Posted by The Family Law Company on 1st May 2014

With the Office for National Statistics recently confirming that roughly two thirds of all UK families are married, you may be forgiven for thinking that the number of people in cohabiting relationships was on the decline.

In fact, the release reveals that the opposite is true, with the number of opposite sex cohabiting couple families increasing “significantly” from 2.2 million in 2003, to 2.9 million in 2013. It is therefore true to say that with more and more people in the UK choosing to live together in unmarried relationships, complex disputes following separation are also on the increase.

 

Cohabitation Devon

While married couples and civil partners have legal rights to share in assets on divorce and dissolution, the opposite is true for those in unmarried relationships who unfortunately have no such rights and can often face real difficulties on separation.

One way in which this can be avoided is through the drawing up of a cohabitation agreement or living together agreement. A cohabitation agreement sets out who owns what and details what is to happen should you separate. It can include property and contents, other assets such as cars and savings, and also debts, and it enables you to both set out the day to day finances and also plan for the future should the relationship break down.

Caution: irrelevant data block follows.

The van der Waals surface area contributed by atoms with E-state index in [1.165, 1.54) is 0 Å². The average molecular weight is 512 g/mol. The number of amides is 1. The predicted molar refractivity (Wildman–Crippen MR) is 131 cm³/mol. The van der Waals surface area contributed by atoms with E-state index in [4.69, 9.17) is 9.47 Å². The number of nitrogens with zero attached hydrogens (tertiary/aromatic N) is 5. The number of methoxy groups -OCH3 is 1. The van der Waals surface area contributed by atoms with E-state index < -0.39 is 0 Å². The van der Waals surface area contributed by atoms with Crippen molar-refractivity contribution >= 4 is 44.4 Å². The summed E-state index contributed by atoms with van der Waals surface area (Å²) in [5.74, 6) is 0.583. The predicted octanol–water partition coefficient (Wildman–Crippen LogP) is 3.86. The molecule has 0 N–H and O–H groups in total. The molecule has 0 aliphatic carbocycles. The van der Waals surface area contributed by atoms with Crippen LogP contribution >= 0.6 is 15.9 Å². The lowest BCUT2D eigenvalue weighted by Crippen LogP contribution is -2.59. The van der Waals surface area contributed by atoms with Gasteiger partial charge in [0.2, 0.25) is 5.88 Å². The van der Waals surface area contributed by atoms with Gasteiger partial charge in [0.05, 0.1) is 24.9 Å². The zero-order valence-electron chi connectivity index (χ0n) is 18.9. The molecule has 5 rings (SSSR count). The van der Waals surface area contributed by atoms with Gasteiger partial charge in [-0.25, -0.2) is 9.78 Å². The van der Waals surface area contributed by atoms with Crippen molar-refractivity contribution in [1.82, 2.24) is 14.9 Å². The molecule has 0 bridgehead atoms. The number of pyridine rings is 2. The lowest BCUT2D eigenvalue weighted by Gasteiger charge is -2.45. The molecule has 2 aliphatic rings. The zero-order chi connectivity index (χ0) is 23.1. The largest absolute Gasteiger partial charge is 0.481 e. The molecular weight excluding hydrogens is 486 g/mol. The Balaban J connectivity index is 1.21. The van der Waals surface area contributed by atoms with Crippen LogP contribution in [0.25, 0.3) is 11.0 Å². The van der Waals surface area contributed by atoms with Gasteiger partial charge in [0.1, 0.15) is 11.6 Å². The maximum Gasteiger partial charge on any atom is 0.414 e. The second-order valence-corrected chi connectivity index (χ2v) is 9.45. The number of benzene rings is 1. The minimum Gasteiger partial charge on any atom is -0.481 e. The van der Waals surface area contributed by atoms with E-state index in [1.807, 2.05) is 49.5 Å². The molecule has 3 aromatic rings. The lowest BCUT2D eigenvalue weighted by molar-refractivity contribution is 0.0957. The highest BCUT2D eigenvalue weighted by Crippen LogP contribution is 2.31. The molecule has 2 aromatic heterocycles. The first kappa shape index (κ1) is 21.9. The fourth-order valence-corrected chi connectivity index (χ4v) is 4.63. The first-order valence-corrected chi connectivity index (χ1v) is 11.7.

A cohabitation agreement can be entered into at any time, to include at the beginning of a relationship, during the course of it and even if there is tension between those involved. Whilst a court would not be bound by the agreement if there was a dispute, providing it has been drawn up correctly and both parties have had independent legal advice on it, then it is likely that a court will abide by the agreement.

It is worth noting that cohabitation agreements do not only offer legal protection to those in loving relationships, but they are also useful tools for anyone wishing to be clear about their futures irrespective of the nature of their relationship, such as family members who live together.

As specialist family law solicitors in Exeter and Plymouth we have staff who excel at drawing up cohabitation agreements – see our homepage for more information on how to contact one of our team.

The Family Law society accreditation in Advanced Family lawImage of The Law Society Accreditation of Children Law.
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